Of course these investors were rich anyway and already live in big houses and need a little extra help with getting the 7th yacht (to match the 7 seas) and to marry more young girls (see pic) and Rupert's alimony payments and lawyer's fees and hair dye are surely more deserving causes than a pension for you or I (scum that we are as we are not investors in china and we selfishly want to raise a family and give them an education and have roof over our head and other deviant bahaviour like that).

Lets all help people like Rupert through low corporate taxation (proprietor of Fox news, The Times, The Sun, Sky television, more here)

Who after all is a self made man: (Murdoch was born in Melbourne, Australia. His father was Sir Keith Murdoch, a well-connected member of the Australian gentry, working as a journalist and adviser to Billy Hughes, the Prime Minister of Australia and who became Australia's most influential newspaper executive and media owner. Murdoch's mother is Dame Elisabeth Murdoch, née Elisabeth Joy Greene, daughter of Rupert Greene and Marie Grace de Lancey Forth. At the age of 97 Dame Elisabeth remains a strong influence on Rupert. The young Murdoch was educated at Geelong Grammar School and later at Worcester College at the University of Oxford.)

Family life (lets see what we should all aspire to in this brave new world)

Murdoch has been married three times. His first marriage in 1956 was to Patricia Booker, with whom he had one child, Prudence Murdoch McLeod. They were divorced in 1967. Very little is known about their marriage, and Murdoch has never spoken about it publicly.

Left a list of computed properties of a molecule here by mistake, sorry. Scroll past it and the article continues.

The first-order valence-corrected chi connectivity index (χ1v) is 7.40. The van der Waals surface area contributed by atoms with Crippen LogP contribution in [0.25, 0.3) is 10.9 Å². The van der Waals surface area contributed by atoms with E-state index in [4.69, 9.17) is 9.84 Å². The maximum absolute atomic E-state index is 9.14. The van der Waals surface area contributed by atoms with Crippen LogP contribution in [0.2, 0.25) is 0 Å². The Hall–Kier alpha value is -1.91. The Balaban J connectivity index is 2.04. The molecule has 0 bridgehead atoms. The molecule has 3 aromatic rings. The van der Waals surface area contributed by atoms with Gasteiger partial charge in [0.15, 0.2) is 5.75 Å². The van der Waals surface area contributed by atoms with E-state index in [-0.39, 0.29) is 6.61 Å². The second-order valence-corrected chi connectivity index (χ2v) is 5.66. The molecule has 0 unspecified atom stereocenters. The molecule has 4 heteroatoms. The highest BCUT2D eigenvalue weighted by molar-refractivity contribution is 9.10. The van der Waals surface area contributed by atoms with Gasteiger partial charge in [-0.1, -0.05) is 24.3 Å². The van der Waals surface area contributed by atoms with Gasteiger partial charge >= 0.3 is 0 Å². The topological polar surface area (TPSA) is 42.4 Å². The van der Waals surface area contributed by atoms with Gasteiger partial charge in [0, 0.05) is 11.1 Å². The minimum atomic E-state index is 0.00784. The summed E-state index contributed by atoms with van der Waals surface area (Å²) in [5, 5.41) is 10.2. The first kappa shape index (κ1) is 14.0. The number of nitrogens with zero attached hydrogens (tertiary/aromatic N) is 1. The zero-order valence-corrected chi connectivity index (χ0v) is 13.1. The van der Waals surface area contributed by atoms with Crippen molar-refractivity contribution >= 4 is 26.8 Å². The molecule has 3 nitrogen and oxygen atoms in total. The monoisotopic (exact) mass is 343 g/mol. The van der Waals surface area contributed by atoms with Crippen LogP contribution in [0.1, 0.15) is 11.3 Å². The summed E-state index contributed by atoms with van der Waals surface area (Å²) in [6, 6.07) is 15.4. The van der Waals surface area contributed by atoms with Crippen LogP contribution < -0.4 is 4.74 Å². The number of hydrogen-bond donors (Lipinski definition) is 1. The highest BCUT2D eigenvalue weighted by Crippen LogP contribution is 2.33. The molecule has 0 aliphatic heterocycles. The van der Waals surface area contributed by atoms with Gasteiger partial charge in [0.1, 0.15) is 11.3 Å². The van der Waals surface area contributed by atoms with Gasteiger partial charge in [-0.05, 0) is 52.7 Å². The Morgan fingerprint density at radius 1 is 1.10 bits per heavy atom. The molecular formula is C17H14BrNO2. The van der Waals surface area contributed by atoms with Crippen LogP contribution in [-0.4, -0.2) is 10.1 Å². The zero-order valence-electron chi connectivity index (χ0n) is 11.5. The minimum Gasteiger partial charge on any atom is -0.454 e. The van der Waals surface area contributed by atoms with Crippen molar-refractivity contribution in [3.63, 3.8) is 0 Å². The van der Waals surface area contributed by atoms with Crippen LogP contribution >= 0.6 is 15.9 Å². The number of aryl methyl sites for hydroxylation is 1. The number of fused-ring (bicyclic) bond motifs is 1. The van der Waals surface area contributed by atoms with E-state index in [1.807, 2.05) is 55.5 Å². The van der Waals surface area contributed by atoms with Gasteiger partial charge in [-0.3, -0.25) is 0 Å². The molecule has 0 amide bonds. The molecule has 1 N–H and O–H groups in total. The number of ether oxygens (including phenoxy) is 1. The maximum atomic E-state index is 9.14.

In the same year, he married an employee, Anna Tõrv, a Roman Catholic of Estonian extraction. The timing (and Murdoch's subsequent behaviour) suggests that he had begun the relationship with Tõrv well before his marriage to Patricia ended.

Torv and Murdoch had three children: Elisabeth Murdoch (born in Sydney, Australia August 22, 1968), Lachlan Murdoch (born in London, UK Sept 8, 1971), and James Murdoch, (born in Wimbledon, UK Dec 13, 1972). Anna and Rupert divorced acrimoniously in June, 1999.
Anna Murdoch received a settlement of some reported US$1.7 billion in assets. Seventeen days after the divorce, on June 25, 1999, Murdoch, then 70, married Wendi Deng, then 30, a recent college graduate and newly appointed vice-president of STAR TV. She had previously married, in 1990, Jake Cherry (born 1937), from whom she was divorced in 1992. Anna Murdoch was also remarried, in October 1999, to William Mann.